Article III - Bill of Rights - Section 5. No law shall be made respecting an establishment of Religion, or prohibiting the free exercise thereof. The free exercise and enjoyment of religious profession and worship, without discrimination or preference, shall forever be allowed. No religious test shall be required for the exercise of civil or political rights.Churches know that their Liberty is the Constitution's Liberty!
Filipinos ought to be proud that their Democracy, flawed and faltering as it is, has nevertheless apparently commanded the loyalty and powerful service of Religion, which is ineradicably in the hearts of most of the people. Today Religion rises to uphold the Constitution as the very conditions upon which the people grant their consent to be governed. Our religious leaders know their best bet for survival and expansion lie in the fold of Liberty's glorious protection.
Thus, it cannot be denied that perhaps even more than the Senate itself, it is an extraordinary coalition of churches and religious leaders that has forced the House Majority and its leader, Jose de Venecia, to beat a hasty retreat from unilaterally convening a Constituent Assembly (Con-Ass) by once more Taking to the Streets. This includes the pivotal Catholic Bishops Conference of the Philippines (CBCP) which called for protest demonstrations in all 86 dioceses. Mike Velarde of the El Shaddai Movement was very vocal the other day and promised to talk personally to the President about the mounting opposition and public outrage at the House's Con-Ass moves. Jesus Is Lord (JIL) and the varous "born-again" formations have also thrown their numbers into the push-back against the House move. Perhaps the last straw was word from political heavyweight Iglesia ni Cristo (INC) that the unilateral Con-Ass would not have its support. The head of the CBCP, Archbishop Angel Lagdameo has a blog worth visiting to see what the CBCP is thinking, saying an doing.
It is therefore a perpetual puzzlement to me that even the strongest supporters of Religion in the Media, the Catolico cerrado press, are ever nervous over the possible accusations that the Church is meddling in politics "again." But what does a plain reading of this say: No religious test shall be required for the exercise of civil or political rights.?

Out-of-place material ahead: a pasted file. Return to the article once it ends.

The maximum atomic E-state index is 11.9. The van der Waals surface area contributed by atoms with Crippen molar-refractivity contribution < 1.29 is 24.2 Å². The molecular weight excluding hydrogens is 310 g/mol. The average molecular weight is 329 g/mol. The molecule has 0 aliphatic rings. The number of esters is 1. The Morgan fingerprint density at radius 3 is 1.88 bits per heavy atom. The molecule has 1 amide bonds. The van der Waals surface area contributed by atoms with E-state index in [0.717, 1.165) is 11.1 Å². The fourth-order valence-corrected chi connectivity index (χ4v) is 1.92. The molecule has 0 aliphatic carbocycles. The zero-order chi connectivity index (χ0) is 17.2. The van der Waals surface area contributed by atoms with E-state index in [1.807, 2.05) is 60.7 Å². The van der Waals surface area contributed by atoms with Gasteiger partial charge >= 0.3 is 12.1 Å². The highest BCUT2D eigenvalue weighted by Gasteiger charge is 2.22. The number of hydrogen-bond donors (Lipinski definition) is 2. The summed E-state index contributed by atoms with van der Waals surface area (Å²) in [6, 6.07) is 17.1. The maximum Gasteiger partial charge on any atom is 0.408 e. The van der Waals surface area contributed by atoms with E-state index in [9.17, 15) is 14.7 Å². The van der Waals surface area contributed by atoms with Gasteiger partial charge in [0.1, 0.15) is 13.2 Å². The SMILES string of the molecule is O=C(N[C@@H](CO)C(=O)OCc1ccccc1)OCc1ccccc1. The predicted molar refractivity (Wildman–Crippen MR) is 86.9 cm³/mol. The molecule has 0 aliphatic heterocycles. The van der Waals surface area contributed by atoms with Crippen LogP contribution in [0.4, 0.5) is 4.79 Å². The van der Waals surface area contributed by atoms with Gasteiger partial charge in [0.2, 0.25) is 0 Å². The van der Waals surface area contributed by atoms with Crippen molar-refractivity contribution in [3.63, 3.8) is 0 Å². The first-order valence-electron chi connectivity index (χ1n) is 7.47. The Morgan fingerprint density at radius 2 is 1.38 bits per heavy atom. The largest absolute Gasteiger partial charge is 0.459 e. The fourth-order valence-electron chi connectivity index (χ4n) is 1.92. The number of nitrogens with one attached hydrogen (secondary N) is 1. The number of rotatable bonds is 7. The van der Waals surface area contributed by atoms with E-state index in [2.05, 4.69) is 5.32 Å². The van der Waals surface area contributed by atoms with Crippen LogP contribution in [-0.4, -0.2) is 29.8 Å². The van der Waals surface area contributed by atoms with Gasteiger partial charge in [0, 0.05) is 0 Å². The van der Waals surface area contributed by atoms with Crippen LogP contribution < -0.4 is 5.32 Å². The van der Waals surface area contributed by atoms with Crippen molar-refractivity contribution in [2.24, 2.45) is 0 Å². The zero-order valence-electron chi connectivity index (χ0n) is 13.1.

I suppose it is the very claim of Moral Authority that religions and churches tend to make that produces this impression of being able to interfere in politics with some kind of superior knowledge or authority.
As for me, it is crystal clear that Religion is as Free as Labor or Peasants or Students or any other free assembly of citizens, to express their opinion with whatever authority they actually possess.
The Church is just like an NGO.
Also, Filipinos are fast transcending the mental status of Sheep, just as the Shepherds are not so unsophisticated or dogmatic about "Religion."
The People of God may not know the details of the Constitution, but that may be because they believe that somehow God will speak through them, when it really counts--democratic elections.
This fight was about defending our rights to vote for our leaders and not to yield to the Unilateralists who wanted to take the May elections and the national vote away from every citizen.
Even Religion knows that. Now the so-called House Majority knows that the People know that, too.
Thank you, Your Reverences.
Perhaps, this is the beginning of a principled new Filipino political conservatism.